Spreading Misandry: The Teaching of Contempt for Men in Popular Culture. (Book Review).
Misandry, the "sexist counterpart of misogyny", is a "culturally propagated hatred of men." Misogyny is no longer a dark secret. For decades, feminists have been exposing it.
Misandry in popular culture, on the other hand, remains "a dark secret" (p.6). Paul Nathanson is a freelance editor and Katherine Young a professor of the History of Religions in the Faculty of Religious Studies at McGill University. They mount a persuasive argument both for the prevalence of the derision and devaluation of men in our North American culture, and for the prevalence of gynocentrism (a world view centred on women). Ideological feminism (also referred to as "superiority feminism") has promoted and intensified misandry.
An analysis of film and television "artifacts" (e.g., Chocolat, Thelma and Louise, The Colour Purple, Switch, Silence of the Lambs, Cape Fear, Home Improvements, Golden Girls) shows that our culture is laughing at, looking down on, bypassing, blaming, dehumanizing, and demonizing men. These six core chapters (2-7) provide evidence of the cultural vilification of men.
Chapter 8, "Making the World Safe for Ideology: the Roots of Misandry" is a fascinating philosophical analysis of feminism, considering its variety and its relationship to earlier, equality-based movements (suffragist), and Marxism. It examines "ideological feminism" in light of the defining features of ideology: "dualism, essentialism, hierarchy, collectivism, utopianism, selective cynicism, revolutionism, consequentialism, and quasi-religiosity" (p. 200). "The problem addressed here is not feminism as an expression of concern for women, but feminism as an ideology" (p.213).
The implications of misandry for Christians are profound. A reflective believer might begin taking account of misandry in our culture and the active promotion of misandry by ideological feminism. Keenly aware of the precursors of misandry, Nathanson and Young point out that it was on the basis of Jules Isaac's book, "The Teaching of Contempt", that Pope John XXIII invited him to the Second Vatican Council to advise on Judeo-Christian relations. (1) "The same problem that long prevented mutual respect between Jews and Christians, the teaching of contempt, now prevents mutual respect between men and women" (p.6).
That misandry is antagonistic to our deepest Christian convictions must be addressed. The cultural misandry Nathanson and Young identify is reflected in the rapid erosion of the institution of marriage as Catholics understand it. Stephen Baskerville, in Catholic World Report (2001), repeats the increasingly known facts of the marginalization, or elimination of men, from the post-divorce family, their disposability as parents, and their reduction to sources of wealth transferred to custodial parents (typically women). He urges the clergy and especially fathers to speak out in defence of marriage. "The destruction of marriages and families by the state directly concerns the churches, not simply because all matters of morality and justice concern the churches, but also because this particular controversy touches on the integrity of their pastoral ministry" (p.58). (2)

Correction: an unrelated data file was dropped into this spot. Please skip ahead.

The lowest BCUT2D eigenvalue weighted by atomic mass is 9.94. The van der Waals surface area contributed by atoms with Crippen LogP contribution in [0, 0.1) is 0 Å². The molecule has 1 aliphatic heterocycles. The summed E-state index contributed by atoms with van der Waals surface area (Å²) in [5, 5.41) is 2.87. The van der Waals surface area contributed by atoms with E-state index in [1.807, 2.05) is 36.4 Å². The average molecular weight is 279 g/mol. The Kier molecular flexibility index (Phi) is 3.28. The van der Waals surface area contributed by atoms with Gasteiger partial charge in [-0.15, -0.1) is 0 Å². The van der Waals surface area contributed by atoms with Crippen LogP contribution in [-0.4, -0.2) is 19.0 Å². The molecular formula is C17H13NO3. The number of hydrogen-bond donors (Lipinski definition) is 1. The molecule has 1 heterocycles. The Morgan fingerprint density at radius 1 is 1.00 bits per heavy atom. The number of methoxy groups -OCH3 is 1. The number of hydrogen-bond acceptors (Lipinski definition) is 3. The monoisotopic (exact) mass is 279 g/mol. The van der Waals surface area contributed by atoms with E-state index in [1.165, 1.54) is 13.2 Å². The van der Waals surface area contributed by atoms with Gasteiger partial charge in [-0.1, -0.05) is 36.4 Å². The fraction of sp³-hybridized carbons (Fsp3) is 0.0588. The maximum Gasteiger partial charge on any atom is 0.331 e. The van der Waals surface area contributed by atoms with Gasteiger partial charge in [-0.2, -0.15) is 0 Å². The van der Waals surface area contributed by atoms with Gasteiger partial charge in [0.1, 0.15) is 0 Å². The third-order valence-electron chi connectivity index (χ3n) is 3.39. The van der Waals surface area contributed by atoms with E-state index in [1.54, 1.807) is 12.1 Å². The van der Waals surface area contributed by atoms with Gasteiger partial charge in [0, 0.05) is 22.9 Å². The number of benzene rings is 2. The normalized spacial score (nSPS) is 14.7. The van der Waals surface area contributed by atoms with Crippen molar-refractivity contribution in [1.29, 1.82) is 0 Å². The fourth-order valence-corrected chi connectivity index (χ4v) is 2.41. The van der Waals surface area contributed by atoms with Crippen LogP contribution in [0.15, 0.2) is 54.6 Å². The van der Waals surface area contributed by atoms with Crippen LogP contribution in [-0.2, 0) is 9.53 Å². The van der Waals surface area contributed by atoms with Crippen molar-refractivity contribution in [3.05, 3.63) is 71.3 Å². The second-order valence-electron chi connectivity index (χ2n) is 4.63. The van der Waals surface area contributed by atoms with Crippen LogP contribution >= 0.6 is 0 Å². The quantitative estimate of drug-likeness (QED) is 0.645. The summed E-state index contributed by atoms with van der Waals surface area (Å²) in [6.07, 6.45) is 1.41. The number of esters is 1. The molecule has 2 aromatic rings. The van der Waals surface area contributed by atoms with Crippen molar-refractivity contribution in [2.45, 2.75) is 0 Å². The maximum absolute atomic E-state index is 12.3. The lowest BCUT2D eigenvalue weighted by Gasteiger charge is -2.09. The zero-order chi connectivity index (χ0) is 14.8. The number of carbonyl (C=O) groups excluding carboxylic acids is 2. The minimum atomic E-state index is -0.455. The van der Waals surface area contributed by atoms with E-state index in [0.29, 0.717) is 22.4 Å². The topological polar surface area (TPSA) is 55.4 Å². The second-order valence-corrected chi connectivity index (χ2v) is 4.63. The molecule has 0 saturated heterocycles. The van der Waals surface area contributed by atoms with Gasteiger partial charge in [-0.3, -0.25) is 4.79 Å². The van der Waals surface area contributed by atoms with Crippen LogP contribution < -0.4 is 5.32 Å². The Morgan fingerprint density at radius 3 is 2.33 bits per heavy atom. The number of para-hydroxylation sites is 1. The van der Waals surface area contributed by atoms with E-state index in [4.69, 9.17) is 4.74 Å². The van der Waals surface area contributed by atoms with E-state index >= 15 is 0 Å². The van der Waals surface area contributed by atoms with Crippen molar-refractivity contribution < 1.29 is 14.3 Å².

Misandry and "superiority feminism" are hostile to Christian scripture and Catholic doctrine. "Man and woman have been created, which is to say willed by God: on the one hand, in perfect equality as human persons; on the other hand, in their respective beings as man and woman."
'Being man' or 'being woman' is a reality which is good and willed by God: man and woman possess an inalienable dignity which comes to them immediately from God their Creator." (3)
Other stock "superiority feminist" assertions are equally objectionable to Christianity in general: the tenacious endorsement of abortion, opposition to Catholicism as the ultimate oppressive patriarchal institution, and the attribution of violence and social disorder to (only) men. Many already look forward to the next two volumes of "Spreading Misandry" promised by Nathanson and Young. I am reluctant to criticise this important work because of its overall soundness and sweeping insight.
The rather exhaustive and excessive extraction of cultural axioms from a handful of movies and T.V. shows, while persuasive, seems rather esoteric to a layman who is literally bombarded by media saturated with misandric content on a daily basis. I trust the next two volumes will broaden the array of "artifacts" studied. No doubt their focus will move to "elite" culture (academia, science, literature, and art).
This book has now been reviewed frequently enough to indicate that it is drawing early attention as a seminal work in gender relations. Thoughtful Catholics are invited to read it and deepen their insight into our culture, how we, as Catholics, live in it, and have opportunities to change it.
1) See "Declaration on the Relationship of the Church to non-Christian Religions" (Nostra Aetate), inThe Documents of Vatican II, ed. Walter Abbot, 1966, The America Press, pp.660-668.
2) S. Baskerville, "What God Hath Joined Together...", Catholic World Report, August/September 2001, pp.54-58.
3) Catechism of the Catholic Church, Image/Doubleday, New York, 1997, p. 105.
Robert Grantier, B.A.(Hon.) (University of Toronto), M.P.St., M.A.P.St., (St. Paul University), has worked with the developmentally handicapped as a counsellor and administrator for 29 years. He lives in Ottawa, and can be reached at: email@example.com.
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|Article Type:||Book Review|
|Date:||Mar 1, 2003|
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